You’ve been hired for one last job, just when you thought there was nobody left in the galaxy willing to make you an offer. Of all the people whose message could appear in your inbox, it was your ex-flame’s. You don’t know the specifics. You don’t care about the details. All you know is, there’s money involved, and it’s money that you can’t afford to pass up. The kind of deal that could settle your debts for a lifetime. Not much use for tankers these days. The kind of destruction and mayhem a squadron of armour makes as it announces its arrival on the battlefield tends to draw attention where attention isn’t wanted. But somebody wants that kind of firepower, and they’re willing to pay for it. You’re about to find out why.
News Update?! It’s been a while since we’ve done that. Unfortunately, our marketing team (person) has been spending a good chunk of time on administrative and legal issues, so the blogging and overall marketing has not received the nurturing love it deserves. But, we finally had a few minutes to put together some updates to share! There is a lot to talk about, but we wanted to talk about some core gameplay elements that we have been working on. So, naturally, this news story will be about tank weapons – what else is more central to a tank game?*
Future Tank Weapons Theory (the class you wish you took in fake college)
While we’ve had the design principles written down for a while now, Austin has made great progress in the last few months coding this vision into reality. There are a couple things you need to know to understand our goals for the AOTW weapons system:
So, without further ado, let’s get to some concrete examples of Primary weapon types. After all, sometimes you may find yourself surrounded and in need of some firepower.
Give Me the Specs
Cannons: Future or not, it is our mostly humble opinion that any tank game worthy of the name has to have a classic cannon weapon.
In AOTW, your cannon is generally strongest against shields.
But of course, this particular cannon shell also releases acid after hitting it’s target – because we wanted to have a bit of a fun twist. In the screenshot above, the enemy tank highlighted in green has been hit by a player’s acid cannon shell. Acid eats away enemy health for a limited time period.
Lasers: While we try to incorporate classic tank elements, this is a science fiction game at heart. So, lasers. And let me tell you – coding the lasers has been a real exercise in self-denial and mental endurance. I know this because our developer Austin mutters about these things (usually consciously).
Lasers are especially strong against enemy tank hulls, and less so against shields. As you can see in depleted yellow bar at top of screen in the image above, they also take a lot of heat energy. So, while they can kick ass, you’ve got to be careful not to just button mash or else you’ll find yourself sitting pretty in an overheated tank.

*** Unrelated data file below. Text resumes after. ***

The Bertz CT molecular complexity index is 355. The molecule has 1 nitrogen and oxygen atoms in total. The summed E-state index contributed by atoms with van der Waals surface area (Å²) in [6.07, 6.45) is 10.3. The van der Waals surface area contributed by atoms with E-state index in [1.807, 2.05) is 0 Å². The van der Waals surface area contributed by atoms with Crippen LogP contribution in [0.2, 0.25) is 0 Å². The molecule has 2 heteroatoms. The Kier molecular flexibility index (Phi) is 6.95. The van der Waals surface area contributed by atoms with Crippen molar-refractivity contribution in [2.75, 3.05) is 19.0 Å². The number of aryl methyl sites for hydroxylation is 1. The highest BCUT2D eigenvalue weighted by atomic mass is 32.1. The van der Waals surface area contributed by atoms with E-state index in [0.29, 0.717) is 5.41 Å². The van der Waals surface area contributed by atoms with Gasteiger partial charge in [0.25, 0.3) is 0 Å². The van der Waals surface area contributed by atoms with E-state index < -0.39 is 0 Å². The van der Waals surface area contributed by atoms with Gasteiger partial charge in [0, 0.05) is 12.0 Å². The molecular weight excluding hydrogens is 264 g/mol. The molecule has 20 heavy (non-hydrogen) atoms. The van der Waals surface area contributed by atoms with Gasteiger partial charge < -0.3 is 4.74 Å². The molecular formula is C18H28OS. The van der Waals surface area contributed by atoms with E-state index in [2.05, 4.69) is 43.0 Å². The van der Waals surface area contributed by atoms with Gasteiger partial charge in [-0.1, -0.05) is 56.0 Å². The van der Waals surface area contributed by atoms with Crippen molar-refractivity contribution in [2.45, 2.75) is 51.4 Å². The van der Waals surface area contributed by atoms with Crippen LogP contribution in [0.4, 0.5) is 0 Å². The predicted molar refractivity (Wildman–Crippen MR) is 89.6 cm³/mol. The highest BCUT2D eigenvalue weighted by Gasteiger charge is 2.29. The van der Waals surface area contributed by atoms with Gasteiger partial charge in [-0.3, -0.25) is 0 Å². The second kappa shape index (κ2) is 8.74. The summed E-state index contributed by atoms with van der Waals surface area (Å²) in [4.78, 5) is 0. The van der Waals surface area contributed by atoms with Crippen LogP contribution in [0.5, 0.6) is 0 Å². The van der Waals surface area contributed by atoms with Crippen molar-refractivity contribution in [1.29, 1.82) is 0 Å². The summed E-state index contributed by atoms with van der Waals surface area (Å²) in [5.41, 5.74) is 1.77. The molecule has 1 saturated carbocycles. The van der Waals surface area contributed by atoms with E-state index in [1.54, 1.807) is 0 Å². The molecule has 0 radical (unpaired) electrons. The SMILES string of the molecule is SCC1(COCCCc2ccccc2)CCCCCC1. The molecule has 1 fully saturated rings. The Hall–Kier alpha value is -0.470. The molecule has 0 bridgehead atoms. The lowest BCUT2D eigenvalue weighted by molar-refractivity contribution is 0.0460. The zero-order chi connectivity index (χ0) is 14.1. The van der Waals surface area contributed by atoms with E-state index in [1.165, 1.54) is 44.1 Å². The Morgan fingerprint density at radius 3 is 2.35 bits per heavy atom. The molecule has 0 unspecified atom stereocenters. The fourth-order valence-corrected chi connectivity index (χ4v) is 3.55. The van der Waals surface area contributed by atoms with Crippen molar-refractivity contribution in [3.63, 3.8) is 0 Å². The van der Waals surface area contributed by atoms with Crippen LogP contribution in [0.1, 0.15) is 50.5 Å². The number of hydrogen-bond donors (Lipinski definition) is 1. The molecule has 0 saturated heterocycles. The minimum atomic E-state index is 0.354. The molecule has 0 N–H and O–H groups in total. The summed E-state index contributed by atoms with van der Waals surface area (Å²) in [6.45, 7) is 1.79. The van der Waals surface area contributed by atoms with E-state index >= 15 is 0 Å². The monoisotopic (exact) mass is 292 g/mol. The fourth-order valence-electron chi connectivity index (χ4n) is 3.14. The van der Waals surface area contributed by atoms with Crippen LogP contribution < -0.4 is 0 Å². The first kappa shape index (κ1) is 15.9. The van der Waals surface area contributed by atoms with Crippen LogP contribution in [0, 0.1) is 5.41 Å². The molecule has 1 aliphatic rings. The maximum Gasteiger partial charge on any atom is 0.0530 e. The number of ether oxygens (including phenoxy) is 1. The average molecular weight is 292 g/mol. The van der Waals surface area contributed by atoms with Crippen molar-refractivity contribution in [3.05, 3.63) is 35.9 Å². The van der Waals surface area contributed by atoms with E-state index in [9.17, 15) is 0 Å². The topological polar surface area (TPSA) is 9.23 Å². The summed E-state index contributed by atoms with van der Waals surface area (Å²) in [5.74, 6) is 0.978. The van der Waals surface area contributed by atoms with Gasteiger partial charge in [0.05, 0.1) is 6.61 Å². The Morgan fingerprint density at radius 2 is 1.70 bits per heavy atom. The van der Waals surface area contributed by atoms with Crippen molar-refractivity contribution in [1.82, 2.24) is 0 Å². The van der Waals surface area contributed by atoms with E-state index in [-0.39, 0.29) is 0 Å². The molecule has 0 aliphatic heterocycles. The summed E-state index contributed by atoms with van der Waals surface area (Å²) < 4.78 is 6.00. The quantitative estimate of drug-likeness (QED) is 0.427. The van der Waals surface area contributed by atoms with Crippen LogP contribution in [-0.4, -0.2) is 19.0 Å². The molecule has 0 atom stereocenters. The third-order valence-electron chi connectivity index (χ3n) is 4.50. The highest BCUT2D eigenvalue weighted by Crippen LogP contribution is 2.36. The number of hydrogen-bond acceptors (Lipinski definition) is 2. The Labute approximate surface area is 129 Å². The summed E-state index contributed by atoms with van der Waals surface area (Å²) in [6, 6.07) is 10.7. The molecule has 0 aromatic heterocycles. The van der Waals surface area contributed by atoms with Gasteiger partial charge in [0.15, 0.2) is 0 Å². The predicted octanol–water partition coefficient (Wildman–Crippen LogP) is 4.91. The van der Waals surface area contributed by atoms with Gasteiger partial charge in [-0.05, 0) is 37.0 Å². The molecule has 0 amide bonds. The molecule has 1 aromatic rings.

Missiles: And, third we have missile weapons. Because why not. Missiles provide a great excuse for including more explosions, and also provide a great foundation for weapon variations. After all, who doesn’t love a good EMP target seeking missile?
You are probably aware that missiles are not typically considered instruments of zen-like balance. But, in AOTW missiles take the middle road – equally effective against shields and hulls, but not as effective against either one as are the cannon or the laser.
In the image to the above, you can also see that the enemy turret has been hit with an EMP Seeking Missile, meaning that it is temporarily immobilized. Immobilized enemies are grayed out and unable to return fire.
I’m Ready for an Insightful and Thought Provoking Conclusion
To draw an analogy to one of our greatest inspirations – in a very simple sense our weapons set up is kind of like the inverse of the Halo set up. When fighting the Covenant, you use energy weapons to take down their shields and then move in with the conventional lead based firepower. As explained above, in AOTW you generally want to lead with the conventional guns and follow with the energy weapons. Nevertheless, we’ve always drawn a lot of inspiration from Halo in designing the AOTW weapon system.
We want players to be able to upgrade a tank that they find fun to play. But, we also want players to have to use multiple weapons and to have to use them at the right time. We want players to scan the horizon for different enemy types and make the quick mental weapon selection calculations. Perhaps the best way to sum up our philosophy is this: We think that our potential audience is smart, and we want to give them something that they can play intelligently while having a great time.
*Perhaps the one thing more core to game progress is the status of our fearless leader, Austin’s cat Reginald. He is well.
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